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May 08, 1991|ELENA BRUNET

Last weekend--Cinco de Mayo weekend--was the busiest of the year for Oscar Vargas, owner of Pinata Party in Santa Ana. In the days preceding Cinco de Mayo, the store was delivering more than 150 pinatas a day.

Pinatas of every variety--mermaids, dinosaurs, valentines, round drums with birthday greetings--crowd the East 17th Street storefront. Inside there is a pinata pirate, sailor boy, football player, soccer player and standing guitar. A pinata bride stands proudly in a long white tissue-paper dress, beside her a pinata groom in a tuxedo.

These are no ordinary pinatas--and the sizes and subjects are not typically Mexican. The style was created by Vargas' sister, Aurelia Dixon.

Pinata Party began by reason of Dixon's talents and Vargas' business sense. Dixon learned from an aunt how to create pinatas fancier than the simple four-pointed stars and burros generally imported from Tijuana. She created alternative pinatas--brightly colored clowns and dinosaurs, among other things--for her family and friends. When Vargas saw her creations, this engineer with a master's degree in international business suggested they start a business.

So Pinata Party came into being a little more than three years ago. The factory is housed in an industrial building beside the railroad tracks on Lincoln Avenue, just south of 17th Street in Santa Ana. The showroom on 17th Street proved a big plus, attracting retail trade from people just passing by.

Pinatas are colorful, hollow figures filled with candies or other treats. According to Mexican tradition, on birthdays and holidays a pinata is hung from a tree limb (or something similar), and then blindfolded children take turns swinging a stick at it to try to break it open.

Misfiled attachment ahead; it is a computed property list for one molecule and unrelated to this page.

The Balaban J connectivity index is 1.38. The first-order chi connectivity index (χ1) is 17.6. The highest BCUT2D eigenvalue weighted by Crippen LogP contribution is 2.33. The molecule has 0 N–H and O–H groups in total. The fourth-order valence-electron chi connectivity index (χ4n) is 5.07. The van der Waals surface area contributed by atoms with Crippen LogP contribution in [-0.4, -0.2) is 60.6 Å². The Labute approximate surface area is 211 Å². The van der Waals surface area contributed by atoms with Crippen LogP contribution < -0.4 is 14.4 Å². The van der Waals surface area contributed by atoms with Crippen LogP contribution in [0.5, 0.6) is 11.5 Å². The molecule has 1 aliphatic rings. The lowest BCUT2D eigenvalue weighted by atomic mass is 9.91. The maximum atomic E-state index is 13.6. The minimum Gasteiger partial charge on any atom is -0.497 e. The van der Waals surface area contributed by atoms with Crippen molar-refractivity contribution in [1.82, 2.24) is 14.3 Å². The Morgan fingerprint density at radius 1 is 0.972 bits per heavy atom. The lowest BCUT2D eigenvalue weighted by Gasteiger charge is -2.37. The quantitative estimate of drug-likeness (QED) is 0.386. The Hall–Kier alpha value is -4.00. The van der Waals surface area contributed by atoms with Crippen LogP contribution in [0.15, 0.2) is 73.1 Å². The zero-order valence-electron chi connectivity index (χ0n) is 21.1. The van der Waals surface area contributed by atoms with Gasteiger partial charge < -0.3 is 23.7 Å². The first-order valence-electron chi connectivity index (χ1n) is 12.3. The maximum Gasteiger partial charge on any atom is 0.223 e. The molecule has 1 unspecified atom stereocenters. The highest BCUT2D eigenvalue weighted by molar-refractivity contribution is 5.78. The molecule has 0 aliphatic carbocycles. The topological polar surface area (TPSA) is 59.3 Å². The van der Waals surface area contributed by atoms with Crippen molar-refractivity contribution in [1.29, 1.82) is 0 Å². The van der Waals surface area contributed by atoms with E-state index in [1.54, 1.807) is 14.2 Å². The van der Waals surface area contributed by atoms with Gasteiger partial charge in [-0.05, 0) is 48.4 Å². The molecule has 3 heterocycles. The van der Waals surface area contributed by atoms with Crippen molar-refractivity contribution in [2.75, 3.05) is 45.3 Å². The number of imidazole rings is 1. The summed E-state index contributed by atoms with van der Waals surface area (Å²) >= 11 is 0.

Pinatas are traditionally made in the shape of five-pointed stars or small animals: A papier-mache mold encasing a clay pot or cardboard center holding candies, cookies, nuts and trinkets is made, and then the mold is decorated with colorful paper.

But Pinata Party makes them not of clay, wire or cardboard but of Expandable Poly Styrene--though this hollow frame is still filled with the same candies and gifts. The advantage is that this pinata breaks or crumbles like a clay pinata upon impact.

The shop is now moving its wares from its current location to a new one down the street. This new store, at 1134 E. 17th St., will be called Party Star and will be a general party store.

The store has acquired licenses to depict pinatas with Walt Disney, Peanuts, the Simpsons ("Happy Birthday, Man") and Teenage Mutant Ninja Turtles characters.

Factory tours will still be available by appointment for those interested to see how the pinatas are made.

"We're really proud of what we're doing and don't mind showing people," Vargas said.

Hours: 10 a.m.-6 p.m., Monday to Friday; 9 a.m.-1 p.m. Saturday.

Address: 1134 E. 17th St.,

Santa Ana

Telephone: (714) 547-3327

Miscellaneous Information: The new location will be beside Aaron Brothers Art Mart, a space formerly occupied by the Barn Shop. Aurelia Dixon has opened a store of her own, Clubhouse Party and Gifts, in Laguna Niguel.

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